'Hugo': From A Master, A Love Letter To His Medium
He peers out from behind windows and clock faces, frames through which his sad eyes light on every detail of the train station that's his home: dogs and humans in courtship rituals, flurries of snow and ash, giant whirling contraptions and their individual parts. Hugo (the boy) is an observer of the world's wonders.
There is much to observe, for Hugo (the film) is a marvel of spectacle, a sensory feast steeped in cinematic lore that proves pure joy is attainable in three dimensions. Martin Scorsese, a director who has risen to living-legend status primarily via gory crime sagas, here makes the endearing confession that he, too, was once a shy kid awestruck by the idea of images flickering on a screen.
The film is based on a heavily illustrated 2007 novel by Brian Selznick that has proved enormously popular with children despite primarily revolving around a 19th century French filmmaker — as sure a sign as any that movies are not dead to future generations. The orphaned protagonist (Asa Butterfield) is a determined scavenger who spends his days manning (and his nights sleeping in) the clock in a bustling 1931 Paris terminus, one of those movie settings where the inhabitants have their own mini-adventures in the margins. Hugo's efforts to fix a broken automaton lead him to the cute, ebullient Isabelle (Chloe Grace Moretz) and curmudgeonly toy-shop proprietor Georges Melies (Ben Kingsley).
Turns out that Hugo has actually stumbled across the Georges Melies, real-life magician and director of A Trip To The Moon — the one where the rocket plunges into the Man in the Moon's eye — along with over 500 other films from cinema's earliest days. Here's where the story, to its own detriment, shifts from hero's journey to hero-worship, and the question of the moment becomes, "Will Melies get the respect that's coming to him?"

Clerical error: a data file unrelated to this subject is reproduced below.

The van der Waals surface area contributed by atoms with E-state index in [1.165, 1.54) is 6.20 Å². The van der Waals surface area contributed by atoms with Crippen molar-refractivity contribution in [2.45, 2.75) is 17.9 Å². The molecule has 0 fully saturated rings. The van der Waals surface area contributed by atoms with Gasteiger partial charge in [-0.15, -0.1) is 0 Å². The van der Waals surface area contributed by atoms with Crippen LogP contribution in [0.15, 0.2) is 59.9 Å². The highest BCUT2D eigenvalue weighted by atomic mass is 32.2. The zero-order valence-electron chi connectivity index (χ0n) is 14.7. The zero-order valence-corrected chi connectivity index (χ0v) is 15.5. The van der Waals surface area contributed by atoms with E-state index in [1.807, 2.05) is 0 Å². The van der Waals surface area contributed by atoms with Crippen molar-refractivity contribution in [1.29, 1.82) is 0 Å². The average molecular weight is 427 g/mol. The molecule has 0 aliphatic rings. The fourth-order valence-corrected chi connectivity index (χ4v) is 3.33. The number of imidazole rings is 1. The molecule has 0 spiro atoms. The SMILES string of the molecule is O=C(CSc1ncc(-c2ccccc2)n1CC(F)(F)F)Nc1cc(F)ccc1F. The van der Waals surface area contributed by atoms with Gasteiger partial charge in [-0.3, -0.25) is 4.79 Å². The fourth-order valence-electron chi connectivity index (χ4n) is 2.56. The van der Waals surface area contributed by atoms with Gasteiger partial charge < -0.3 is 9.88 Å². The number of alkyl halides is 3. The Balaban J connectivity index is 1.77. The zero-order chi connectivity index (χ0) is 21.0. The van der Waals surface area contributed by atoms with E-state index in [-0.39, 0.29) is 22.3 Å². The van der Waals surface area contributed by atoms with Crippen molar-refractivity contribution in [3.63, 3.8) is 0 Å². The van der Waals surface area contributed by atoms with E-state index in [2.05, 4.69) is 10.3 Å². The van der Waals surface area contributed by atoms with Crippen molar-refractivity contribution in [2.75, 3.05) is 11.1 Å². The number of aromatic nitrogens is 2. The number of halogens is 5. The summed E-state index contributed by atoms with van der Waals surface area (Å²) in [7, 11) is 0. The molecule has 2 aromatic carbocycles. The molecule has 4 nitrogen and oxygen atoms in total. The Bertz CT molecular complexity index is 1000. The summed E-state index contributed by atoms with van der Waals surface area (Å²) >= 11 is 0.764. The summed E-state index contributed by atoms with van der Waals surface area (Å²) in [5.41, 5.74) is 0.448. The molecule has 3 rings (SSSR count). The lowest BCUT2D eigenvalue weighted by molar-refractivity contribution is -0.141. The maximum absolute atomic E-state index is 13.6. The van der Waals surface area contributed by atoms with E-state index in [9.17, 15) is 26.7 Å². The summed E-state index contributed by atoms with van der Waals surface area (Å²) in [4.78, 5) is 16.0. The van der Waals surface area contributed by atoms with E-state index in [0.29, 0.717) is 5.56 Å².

Yet magic still persists: As Hugo and Isabelle dig deeper into the past, they find their own fates intertwined with that of Melies's films, and that flickering screen becomes a portal in the dark, illuminating everyone's hopes and dreams.
The train station, though a wondrous plaything, renders itself claustrophobic over two hours, and we relish the few scenes that venture outside its walls. But even in these cramped confines, Hugo dangles from a clock, a la Harold Lloyd, and stares down a train that seems to leap at him straight from the minds of the Lumiere brothers (who have minor roles as well). It's pure cinephile candy.
As befitting both its fetishistically detailed source material and the era in which it's set, Hugo is Scorsese's most visually accomplished film. He and cinematographer Robert Richardson exploit the possibilities of depth in every frame, from the cavernous Fritz Langian inner workings of the station clock to the brim of Sacha Baron Cohen's inspector cap as he leans way into the camera to snarl.
Some sequences show signs of that old Melies magic, deliberately distorting reality as kids climb station rafters at impossible heights and loose papers animate themselves as they billow through the air. When 3-D works, it really works: To see Hugo in two dimensions is to take a pass on substantial splendor.
But the best trick the filmmakers pull off is the one that's hardest to see coming: By restaging some of movie history's most pioneering works in 3-D — by approximating the vastness of space in A Trip To The Moon and flinging trains at cameras 116 years after the Lumieres — Scorsese has made these crusty college-circuit prints new again.
And what's more, he's made them new to the most important audience: children. (Recommended)
Copyright 2022 NPR. To see more, visit https://www.npr.org.